In this task, he was helped by Maha Aritta, a nephew of the Sri
Lankan king Devanampiyatissa. Mahinda is said to have erected seven
viharas at Kaveripattinum while he was on his way to Sri Lanka.
Some Indian scholars are of the opinion that Aritta or Maha-Aritta
might have lived in the caves of the village of Arittapatti in Madura,
which is in Tamil Nadu. According to Dr. Hikosaka Buddhism might have
gone to Sri Lanka from Tamil Nadu, contrary to the general impression.
“Taking all evidence into account, we may fairly conclude that
Mahendra and the Buddhist missionaries who went to Ceylon (Sri Lanka)
could have embarked for the island from the East coast of the Tamil
country. So, it is quite probable that the Tamil country received
Buddhism directly through missionaries of Asoka.
Buddhism might have gone to Ceylon (Sri Lanka) from Tamil Nadu by
sea-route, a route by which one can reach Ceylon (Sri Lanka) easily.
Since there existed close cultural affinities between Ceylon (Sri Lanka)
and the Tamil country from time immemorial, the Buddhist activities in
India could have easily influenced in some way or other the Buddhism of
Ceylon (Sri Lanka)” says Dr. Hikosaka.
It is interesting and appropriate to investigate the interactions of
Buddhist monastic centres between Sri Lanka and Tamil Nadu. The remains
of a Buddhist monastery excavated at Kaveripattinum which could be
assigned to the fourth century, are believed to be the earliest
archaeological relics of Buddhism in Tamil Nadu.
During the Pallava period, Tamil Nadu boasted of “outstanding
Buddhist monks who had made remarkable contributions to Buddhism thought
and learning. A Buddhist writer Buddhadatta or Thera Buddhaatta as he is
called lived during the time of Accyutarikkanta, Kalabra ruler of the
Under the patronage of this ruler, Buddhadatta wrote many books. In
his book Vinayaviniccaya, he says that due to the patronage of this king
he was able to compose this work.
In the Abhidhammaratara he gives a glowing account at Kaveripattinum,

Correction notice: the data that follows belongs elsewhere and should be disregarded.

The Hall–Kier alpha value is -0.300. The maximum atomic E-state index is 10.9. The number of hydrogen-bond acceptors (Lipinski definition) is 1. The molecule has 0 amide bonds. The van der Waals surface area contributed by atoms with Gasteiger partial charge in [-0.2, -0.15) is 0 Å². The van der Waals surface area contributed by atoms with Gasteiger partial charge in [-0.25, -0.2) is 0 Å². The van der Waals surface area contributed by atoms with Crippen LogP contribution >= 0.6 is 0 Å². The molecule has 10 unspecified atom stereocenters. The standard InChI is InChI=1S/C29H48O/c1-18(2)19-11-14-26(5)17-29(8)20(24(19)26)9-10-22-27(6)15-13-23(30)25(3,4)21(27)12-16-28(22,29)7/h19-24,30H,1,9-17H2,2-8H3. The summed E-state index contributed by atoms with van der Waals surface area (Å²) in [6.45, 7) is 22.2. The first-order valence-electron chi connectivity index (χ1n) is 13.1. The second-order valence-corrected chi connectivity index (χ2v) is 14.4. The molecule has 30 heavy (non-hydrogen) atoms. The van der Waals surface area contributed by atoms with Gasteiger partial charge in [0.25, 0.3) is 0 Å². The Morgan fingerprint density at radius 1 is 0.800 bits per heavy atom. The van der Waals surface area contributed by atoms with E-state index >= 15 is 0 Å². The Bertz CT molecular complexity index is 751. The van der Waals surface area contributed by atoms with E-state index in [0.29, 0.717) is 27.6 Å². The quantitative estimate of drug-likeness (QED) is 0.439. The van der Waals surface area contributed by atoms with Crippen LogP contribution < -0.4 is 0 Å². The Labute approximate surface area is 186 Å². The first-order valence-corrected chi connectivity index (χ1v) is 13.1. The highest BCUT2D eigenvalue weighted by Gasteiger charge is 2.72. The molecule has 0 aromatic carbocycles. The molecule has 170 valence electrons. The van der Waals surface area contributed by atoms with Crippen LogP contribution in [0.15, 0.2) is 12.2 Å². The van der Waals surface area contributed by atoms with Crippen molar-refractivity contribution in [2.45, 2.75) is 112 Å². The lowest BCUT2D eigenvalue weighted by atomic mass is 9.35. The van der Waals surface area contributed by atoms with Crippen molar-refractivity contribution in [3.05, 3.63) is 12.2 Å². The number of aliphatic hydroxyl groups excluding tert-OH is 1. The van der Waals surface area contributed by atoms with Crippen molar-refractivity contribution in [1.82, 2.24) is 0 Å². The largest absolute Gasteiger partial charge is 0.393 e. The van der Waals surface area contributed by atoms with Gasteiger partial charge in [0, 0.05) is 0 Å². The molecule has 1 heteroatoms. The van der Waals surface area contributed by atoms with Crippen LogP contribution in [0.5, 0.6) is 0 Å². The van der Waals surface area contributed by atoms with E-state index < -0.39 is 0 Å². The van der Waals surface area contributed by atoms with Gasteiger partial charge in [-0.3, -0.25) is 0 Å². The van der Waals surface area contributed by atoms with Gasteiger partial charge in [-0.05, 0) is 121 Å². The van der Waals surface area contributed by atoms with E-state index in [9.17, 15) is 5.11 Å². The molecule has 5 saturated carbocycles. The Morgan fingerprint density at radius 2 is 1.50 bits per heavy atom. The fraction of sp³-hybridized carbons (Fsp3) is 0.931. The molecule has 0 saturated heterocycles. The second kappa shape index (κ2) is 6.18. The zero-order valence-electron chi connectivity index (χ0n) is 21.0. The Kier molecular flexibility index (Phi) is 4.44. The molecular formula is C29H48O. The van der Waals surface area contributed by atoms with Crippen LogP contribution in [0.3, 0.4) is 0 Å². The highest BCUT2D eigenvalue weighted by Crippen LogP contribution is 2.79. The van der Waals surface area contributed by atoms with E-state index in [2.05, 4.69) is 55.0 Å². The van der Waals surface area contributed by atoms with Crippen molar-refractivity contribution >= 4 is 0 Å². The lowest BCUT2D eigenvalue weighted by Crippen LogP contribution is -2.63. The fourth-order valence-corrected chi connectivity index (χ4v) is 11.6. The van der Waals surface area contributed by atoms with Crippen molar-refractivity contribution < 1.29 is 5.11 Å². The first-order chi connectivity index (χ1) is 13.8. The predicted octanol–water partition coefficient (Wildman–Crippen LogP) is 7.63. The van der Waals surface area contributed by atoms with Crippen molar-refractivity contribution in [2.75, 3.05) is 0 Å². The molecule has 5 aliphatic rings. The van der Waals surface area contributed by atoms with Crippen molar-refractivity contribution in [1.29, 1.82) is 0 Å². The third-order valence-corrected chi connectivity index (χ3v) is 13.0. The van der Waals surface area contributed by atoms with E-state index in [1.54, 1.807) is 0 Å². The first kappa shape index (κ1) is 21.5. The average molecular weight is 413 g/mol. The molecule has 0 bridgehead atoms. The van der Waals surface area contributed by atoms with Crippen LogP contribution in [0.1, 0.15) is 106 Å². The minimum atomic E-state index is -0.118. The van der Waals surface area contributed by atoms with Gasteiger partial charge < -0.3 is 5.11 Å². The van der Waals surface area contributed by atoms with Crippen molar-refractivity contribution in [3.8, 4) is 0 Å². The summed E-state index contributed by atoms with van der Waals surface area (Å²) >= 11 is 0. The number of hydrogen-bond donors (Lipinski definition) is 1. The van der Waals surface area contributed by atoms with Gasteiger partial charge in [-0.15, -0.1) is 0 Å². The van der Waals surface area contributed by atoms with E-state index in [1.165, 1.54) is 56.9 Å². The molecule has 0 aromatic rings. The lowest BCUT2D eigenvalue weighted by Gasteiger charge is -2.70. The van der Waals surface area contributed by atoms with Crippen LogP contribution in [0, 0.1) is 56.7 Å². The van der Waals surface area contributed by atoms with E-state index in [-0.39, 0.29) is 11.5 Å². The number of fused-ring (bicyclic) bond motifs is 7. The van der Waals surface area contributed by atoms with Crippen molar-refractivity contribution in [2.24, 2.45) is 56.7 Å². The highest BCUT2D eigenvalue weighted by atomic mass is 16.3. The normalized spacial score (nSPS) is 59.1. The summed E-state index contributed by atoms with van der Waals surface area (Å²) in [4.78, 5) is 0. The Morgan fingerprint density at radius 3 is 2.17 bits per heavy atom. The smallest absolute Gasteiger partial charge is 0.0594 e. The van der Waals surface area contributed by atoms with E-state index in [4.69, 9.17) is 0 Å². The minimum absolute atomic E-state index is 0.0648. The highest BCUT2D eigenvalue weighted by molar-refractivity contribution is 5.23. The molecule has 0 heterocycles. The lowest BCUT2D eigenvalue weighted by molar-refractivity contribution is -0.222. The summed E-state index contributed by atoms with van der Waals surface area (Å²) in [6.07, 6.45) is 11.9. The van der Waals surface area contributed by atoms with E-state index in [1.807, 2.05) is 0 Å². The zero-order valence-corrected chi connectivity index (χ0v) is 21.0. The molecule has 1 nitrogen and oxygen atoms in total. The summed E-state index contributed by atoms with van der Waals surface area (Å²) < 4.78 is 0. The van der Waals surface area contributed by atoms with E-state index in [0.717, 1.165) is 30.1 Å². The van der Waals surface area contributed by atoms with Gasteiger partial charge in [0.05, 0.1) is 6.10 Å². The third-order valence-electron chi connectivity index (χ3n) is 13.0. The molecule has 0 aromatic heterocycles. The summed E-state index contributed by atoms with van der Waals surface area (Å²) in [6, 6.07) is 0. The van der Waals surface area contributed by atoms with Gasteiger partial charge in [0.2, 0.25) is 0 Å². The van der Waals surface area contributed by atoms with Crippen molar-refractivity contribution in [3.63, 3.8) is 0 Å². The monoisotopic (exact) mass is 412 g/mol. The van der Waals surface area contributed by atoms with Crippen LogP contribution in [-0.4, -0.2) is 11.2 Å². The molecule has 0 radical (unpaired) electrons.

Uragapuram, Bhutamangalam and Kanchipuram and the Mahavihara at Ceylon
(Sri Lanka). While he was at Sri Lanka, he composed many Buddhist works
such as Uttara-viniccaya Ruparupa Vibhaga Jinalankara etc. Buddhaghosha,
contemporary of Buddhadatta composed many Buddhist commentaries.
Buddhaghosha is a Tamil monk, who made a remarkable contribution to
Buddhism in Sri Lanka. He stayed and studied Buddhist precepts at
Mahavihara in Anuradhapura. The Visuddhimagga was the first work of
Buddhaghosha which was written while he was in Ceylon.
According to Mahavamsa, it is a summary of the three Pitakas together
with the commentary. When Buddhaghosha had been staying at Granthakara
Pirivena at Anuradhapura, he completed his task of rendering Sinhalese
commentaries of Tripitakas into Pali.
After a considerable period of religious service in Sri Lanka, he
returned to Tamil Nadu. After Buddhaghosha, the important Theravada monk
from the Tamil country was Dhammapala. Dhammapala lived in the
Mahavihara at Anuradhapura.
He composed paramathadipani which was a commentary on Buddhaghosha’s
work on Khuddaka Nikaya and Paramathamanjusa, which was a commentary on
Buddhaghosha’s Visuddhimagga. A close study of the three Buddhist monks
viz Buddhadatta, Buddhaghosha and Dhammapala shows that Tamil Buddhists
were closely associated with the Sri Lankan Buddhists around the 5th
The interaction between Tamil Nadu and Sri Lankan monks finds mention
in “Manimekalai”. The 6th century Tamil Buddhist work Manimekali by
Sattanar, is perhaps the most famous of the work done in Tamil Nadu. It
is a work expounding the doctrines and propagating the values of
The interaction between Tamil Nadu and Sri Lankan monks finds mention
in “Manimekalai” which is set in the Tamil towns of Kaveipumpattinam
Kanchi and Vanchi.
There is mention about the presence of wondering monks of Sri Lanka
in Vanchi, which was the capital of the Chera Kings of Tamil Nadu. The
Chinese traveller, Tsuan Tsang, wrote that there were around 300 Sri
Lankan monks in the monastery at the Southern sector of Kanchipuram.